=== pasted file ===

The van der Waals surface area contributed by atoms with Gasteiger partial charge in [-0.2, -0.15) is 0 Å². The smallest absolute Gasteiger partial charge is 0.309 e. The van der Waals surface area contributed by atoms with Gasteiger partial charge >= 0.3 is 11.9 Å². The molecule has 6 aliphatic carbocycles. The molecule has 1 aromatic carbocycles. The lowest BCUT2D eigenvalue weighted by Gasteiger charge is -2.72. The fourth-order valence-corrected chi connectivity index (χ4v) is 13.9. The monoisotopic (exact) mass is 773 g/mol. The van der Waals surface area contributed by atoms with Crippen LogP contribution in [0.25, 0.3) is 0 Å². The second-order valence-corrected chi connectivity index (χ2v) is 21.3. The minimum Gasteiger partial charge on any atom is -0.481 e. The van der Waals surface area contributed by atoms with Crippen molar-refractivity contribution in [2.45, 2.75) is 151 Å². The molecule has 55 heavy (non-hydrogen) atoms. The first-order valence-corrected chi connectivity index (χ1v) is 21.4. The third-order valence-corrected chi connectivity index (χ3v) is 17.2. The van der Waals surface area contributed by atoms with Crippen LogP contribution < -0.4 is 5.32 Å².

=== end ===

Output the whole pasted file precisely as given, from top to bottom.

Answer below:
The van der Waals surface area contributed by atoms with Gasteiger partial charge in [-0.2, -0.15) is 0 Å². The smallest absolute Gasteiger partial charge is 0.309 e. The van der Waals surface area contributed by atoms with Gasteiger partial charge >= 0.3 is 11.9 Å². The molecule has 6 aliphatic carbocycles. The molecule has 1 aromatic carbocycles. The lowest BCUT2D eigenvalue weighted by Gasteiger charge is -2.72. The fourth-order valence-corrected chi connectivity index (χ4v) is 13.9. The monoisotopic (exact) mass is 773 g/mol. The van der Waals surface area contributed by atoms with Crippen LogP contribution in [0.25, 0.3) is 0 Å². The second-order valence-corrected chi connectivity index (χ2v) is 21.3. The minimum Gasteiger partial charge on any atom is -0.481 e. The van der Waals surface area contributed by atoms with Crippen molar-refractivity contribution in [2.45, 2.75) is 151 Å². The molecule has 55 heavy (non-hydrogen) atoms. The first-order valence-corrected chi connectivity index (χ1v) is 21.4. The third-order valence-corrected chi connectivity index (χ3v) is 17.2. The van der Waals surface area contributed by atoms with Crippen LogP contribution < -0.4 is 5.32 Å².